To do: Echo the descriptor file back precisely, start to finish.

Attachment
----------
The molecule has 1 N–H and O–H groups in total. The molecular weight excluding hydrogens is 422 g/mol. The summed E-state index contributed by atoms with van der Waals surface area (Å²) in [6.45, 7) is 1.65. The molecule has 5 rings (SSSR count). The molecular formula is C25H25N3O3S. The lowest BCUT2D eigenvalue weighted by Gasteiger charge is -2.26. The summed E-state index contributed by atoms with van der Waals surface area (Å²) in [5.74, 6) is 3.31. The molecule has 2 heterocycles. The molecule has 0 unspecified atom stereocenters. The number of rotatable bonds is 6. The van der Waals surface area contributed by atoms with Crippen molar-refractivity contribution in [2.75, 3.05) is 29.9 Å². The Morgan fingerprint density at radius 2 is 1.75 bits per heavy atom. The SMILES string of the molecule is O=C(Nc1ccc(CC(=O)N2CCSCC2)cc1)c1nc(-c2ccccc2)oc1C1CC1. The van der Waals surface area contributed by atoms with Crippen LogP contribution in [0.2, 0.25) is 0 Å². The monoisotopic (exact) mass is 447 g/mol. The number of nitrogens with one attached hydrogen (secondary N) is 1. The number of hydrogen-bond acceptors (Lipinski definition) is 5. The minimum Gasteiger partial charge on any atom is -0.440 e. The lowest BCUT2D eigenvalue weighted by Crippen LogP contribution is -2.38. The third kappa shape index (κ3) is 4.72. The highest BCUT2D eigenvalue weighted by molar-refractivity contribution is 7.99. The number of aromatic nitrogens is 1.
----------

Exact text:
The molecule has 1 N–H and O–H groups in total. The molecular weight excluding hydrogens is 422 g/mol. The summed E-state index contributed by atoms with van der Waals surface area (Å²) in [6.45, 7) is 1.65. The molecule has 5 rings (SSSR count). The molecular formula is C25H25N3O3S. The lowest BCUT2D eigenvalue weighted by Gasteiger charge is -2.26. The summed E-state index contributed by atoms with van der Waals surface area (Å²) in [5.74, 6) is 3.31. The molecule has 2 heterocycles. The molecule has 0 unspecified atom stereocenters. The number of rotatable bonds is 6. The van der Waals surface area contributed by atoms with Crippen molar-refractivity contribution in [2.75, 3.05) is 29.9 Å². The Morgan fingerprint density at radius 2 is 1.75 bits per heavy atom. The SMILES string of the molecule is O=C(Nc1ccc(CC(=O)N2CCSCC2)cc1)c1nc(-c2ccccc2)oc1C1CC1. The van der Waals surface area contributed by atoms with Crippen LogP contribution in [0.2, 0.25) is 0 Å². The monoisotopic (exact) mass is 447 g/mol. The number of nitrogens with one attached hydrogen (secondary N) is 1. The number of hydrogen-bond acceptors (Lipinski definition) is 5. The minimum Gasteiger partial charge on any atom is -0.440 e. The lowest BCUT2D eigenvalue weighted by Crippen LogP contribution is -2.38. The third kappa shape index (κ3) is 4.72. The highest BCUT2D eigenvalue weighted by molar-refractivity contribution is 7.99. The number of aromatic nitrogens is 1.